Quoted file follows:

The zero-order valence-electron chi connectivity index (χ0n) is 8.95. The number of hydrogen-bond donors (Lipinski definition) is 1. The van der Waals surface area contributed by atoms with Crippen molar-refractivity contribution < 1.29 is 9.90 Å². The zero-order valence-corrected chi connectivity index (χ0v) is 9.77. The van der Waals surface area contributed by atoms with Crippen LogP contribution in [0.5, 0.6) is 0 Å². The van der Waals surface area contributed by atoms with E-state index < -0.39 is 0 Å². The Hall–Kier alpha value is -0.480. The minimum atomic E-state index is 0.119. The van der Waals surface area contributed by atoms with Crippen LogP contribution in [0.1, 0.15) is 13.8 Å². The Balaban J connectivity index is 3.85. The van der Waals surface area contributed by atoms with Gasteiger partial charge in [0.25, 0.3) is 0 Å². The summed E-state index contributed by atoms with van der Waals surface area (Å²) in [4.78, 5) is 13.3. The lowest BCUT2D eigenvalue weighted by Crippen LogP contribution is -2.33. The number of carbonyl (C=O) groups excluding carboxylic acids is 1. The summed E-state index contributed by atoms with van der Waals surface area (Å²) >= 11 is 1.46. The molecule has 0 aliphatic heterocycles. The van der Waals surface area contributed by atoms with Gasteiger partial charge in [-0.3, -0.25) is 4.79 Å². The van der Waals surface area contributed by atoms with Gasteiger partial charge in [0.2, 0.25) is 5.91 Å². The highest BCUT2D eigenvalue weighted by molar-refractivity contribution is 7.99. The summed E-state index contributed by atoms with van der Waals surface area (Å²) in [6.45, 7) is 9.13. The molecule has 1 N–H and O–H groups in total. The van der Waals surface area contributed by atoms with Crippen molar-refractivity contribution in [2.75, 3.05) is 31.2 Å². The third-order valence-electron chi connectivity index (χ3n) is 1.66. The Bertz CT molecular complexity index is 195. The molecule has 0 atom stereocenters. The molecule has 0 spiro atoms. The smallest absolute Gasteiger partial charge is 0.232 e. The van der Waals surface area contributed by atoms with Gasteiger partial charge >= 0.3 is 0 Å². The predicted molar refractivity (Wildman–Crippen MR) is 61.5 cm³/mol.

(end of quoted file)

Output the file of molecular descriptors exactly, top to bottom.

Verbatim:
The zero-order valence-electron chi connectivity index (χ0n) is 8.95. The number of hydrogen-bond donors (Lipinski definition) is 1. The van der Waals surface area contributed by atoms with Crippen molar-refractivity contribution < 1.29 is 9.90 Å². The zero-order valence-corrected chi connectivity index (χ0v) is 9.77. The van der Waals surface area contributed by atoms with Crippen LogP contribution in [0.5, 0.6) is 0 Å². The van der Waals surface area contributed by atoms with E-state index < -0.39 is 0 Å². The Hall–Kier alpha value is -0.480. The minimum atomic E-state index is 0.119. The van der Waals surface area contributed by atoms with Crippen LogP contribution in [0.1, 0.15) is 13.8 Å². The Balaban J connectivity index is 3.85. The van der Waals surface area contributed by atoms with Gasteiger partial charge in [0.25, 0.3) is 0 Å². The summed E-state index contributed by atoms with van der Waals surface area (Å²) in [4.78, 5) is 13.3. The lowest BCUT2D eigenvalue weighted by Crippen LogP contribution is -2.33. The number of carbonyl (C=O) groups excluding carboxylic acids is 1. The summed E-state index contributed by atoms with van der Waals surface area (Å²) >= 11 is 1.46. The molecule has 0 aliphatic heterocycles. The van der Waals surface area contributed by atoms with Gasteiger partial charge in [-0.3, -0.25) is 4.79 Å². The van der Waals surface area contributed by atoms with Gasteiger partial charge in [0.2, 0.25) is 5.91 Å². The highest BCUT2D eigenvalue weighted by molar-refractivity contribution is 7.99. The summed E-state index contributed by atoms with van der Waals surface area (Å²) in [6.45, 7) is 9.13. The molecule has 1 N–H and O–H groups in total. The van der Waals surface area contributed by atoms with Crippen molar-refractivity contribution in [2.75, 3.05) is 31.2 Å². The third-order valence-electron chi connectivity index (χ3n) is 1.66. The Bertz CT molecular complexity index is 195. The molecule has 0 atom stereocenters. The molecule has 0 spiro atoms. The smallest absolute Gasteiger partial charge is 0.232 e. The van der Waals surface area contributed by atoms with Gasteiger partial charge >= 0.3 is 0 Å². The predicted molar refractivity (Wildman–Crippen MR) is 61.5 cm³/mol.